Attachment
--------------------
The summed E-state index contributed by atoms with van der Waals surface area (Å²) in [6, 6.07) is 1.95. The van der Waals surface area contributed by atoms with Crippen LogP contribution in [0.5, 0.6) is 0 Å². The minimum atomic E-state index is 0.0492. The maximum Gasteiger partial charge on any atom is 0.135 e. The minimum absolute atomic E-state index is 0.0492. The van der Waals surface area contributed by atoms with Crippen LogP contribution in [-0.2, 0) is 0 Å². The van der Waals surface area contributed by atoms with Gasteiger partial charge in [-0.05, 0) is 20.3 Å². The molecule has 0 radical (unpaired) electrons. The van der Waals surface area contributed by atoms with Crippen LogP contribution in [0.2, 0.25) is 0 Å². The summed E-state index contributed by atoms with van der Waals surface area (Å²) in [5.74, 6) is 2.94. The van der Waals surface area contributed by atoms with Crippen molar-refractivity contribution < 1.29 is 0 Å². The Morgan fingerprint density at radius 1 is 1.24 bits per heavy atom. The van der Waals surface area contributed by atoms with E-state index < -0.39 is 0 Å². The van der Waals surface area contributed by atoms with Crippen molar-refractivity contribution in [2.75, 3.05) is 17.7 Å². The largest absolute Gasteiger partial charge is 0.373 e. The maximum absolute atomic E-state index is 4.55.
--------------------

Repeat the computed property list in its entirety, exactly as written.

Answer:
The summed E-state index contributed by atoms with van der Waals surface area (Å²) in [6, 6.07) is 1.95. The van der Waals surface area contributed by atoms with Crippen LogP contribution in [0.5, 0.6) is 0 Å². The minimum atomic E-state index is 0.0492. The maximum Gasteiger partial charge on any atom is 0.135 e. The minimum absolute atomic E-state index is 0.0492. The van der Waals surface area contributed by atoms with Crippen LogP contribution in [-0.2, 0) is 0 Å². The van der Waals surface area contributed by atoms with Gasteiger partial charge in [-0.05, 0) is 20.3 Å². The molecule has 0 radical (unpaired) electrons. The van der Waals surface area contributed by atoms with Crippen LogP contribution in [0.2, 0.25) is 0 Å². The summed E-state index contributed by atoms with van der Waals surface area (Å²) in [5.74, 6) is 2.94. The van der Waals surface area contributed by atoms with Crippen molar-refractivity contribution < 1.29 is 0 Å². The Morgan fingerprint density at radius 1 is 1.24 bits per heavy atom. The van der Waals surface area contributed by atoms with E-state index < -0.39 is 0 Å². The van der Waals surface area contributed by atoms with Crippen molar-refractivity contribution in [2.75, 3.05) is 17.7 Å². The largest absolute Gasteiger partial charge is 0.373 e. The maximum absolute atomic E-state index is 4.55.